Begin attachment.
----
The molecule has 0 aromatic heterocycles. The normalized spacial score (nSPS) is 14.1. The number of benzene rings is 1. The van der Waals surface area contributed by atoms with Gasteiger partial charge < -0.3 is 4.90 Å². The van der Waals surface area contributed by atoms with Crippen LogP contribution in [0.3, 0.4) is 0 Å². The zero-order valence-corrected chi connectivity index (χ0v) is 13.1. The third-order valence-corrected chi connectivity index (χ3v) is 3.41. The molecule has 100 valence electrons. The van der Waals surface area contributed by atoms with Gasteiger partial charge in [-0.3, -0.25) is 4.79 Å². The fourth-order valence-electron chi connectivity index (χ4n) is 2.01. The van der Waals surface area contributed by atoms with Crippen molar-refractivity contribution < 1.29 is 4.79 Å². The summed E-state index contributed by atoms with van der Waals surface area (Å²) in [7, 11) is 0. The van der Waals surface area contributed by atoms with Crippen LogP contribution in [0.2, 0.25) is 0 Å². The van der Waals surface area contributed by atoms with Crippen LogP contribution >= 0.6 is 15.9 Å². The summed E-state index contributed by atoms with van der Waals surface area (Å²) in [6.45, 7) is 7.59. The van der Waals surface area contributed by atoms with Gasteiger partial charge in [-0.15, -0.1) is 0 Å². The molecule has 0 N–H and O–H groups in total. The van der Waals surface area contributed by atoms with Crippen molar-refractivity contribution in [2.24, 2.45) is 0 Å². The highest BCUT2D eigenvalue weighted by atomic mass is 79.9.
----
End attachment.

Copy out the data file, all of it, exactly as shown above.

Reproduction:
The molecule has 0 aromatic heterocycles. The normalized spacial score (nSPS) is 14.1. The number of benzene rings is 1. The van der Waals surface area contributed by atoms with Gasteiger partial charge < -0.3 is 4.90 Å². The van der Waals surface area contributed by atoms with Crippen LogP contribution in [0.3, 0.4) is 0 Å². The zero-order valence-corrected chi connectivity index (χ0v) is 13.1. The third-order valence-corrected chi connectivity index (χ3v) is 3.41. The molecule has 100 valence electrons. The van der Waals surface area contributed by atoms with Gasteiger partial charge in [-0.3, -0.25) is 4.79 Å². The fourth-order valence-electron chi connectivity index (χ4n) is 2.01. The van der Waals surface area contributed by atoms with Crippen molar-refractivity contribution < 1.29 is 4.79 Å². The summed E-state index contributed by atoms with van der Waals surface area (Å²) in [7, 11) is 0. The van der Waals surface area contributed by atoms with Crippen LogP contribution in [0.2, 0.25) is 0 Å². The van der Waals surface area contributed by atoms with Crippen LogP contribution >= 0.6 is 15.9 Å². The summed E-state index contributed by atoms with van der Waals surface area (Å²) in [6.45, 7) is 7.59. The van der Waals surface area contributed by atoms with Gasteiger partial charge in [-0.15, -0.1) is 0 Å². The molecule has 0 N–H and O–H groups in total. The van der Waals surface area contributed by atoms with Crippen molar-refractivity contribution in [2.24, 2.45) is 0 Å². The highest BCUT2D eigenvalue weighted by atomic mass is 79.9.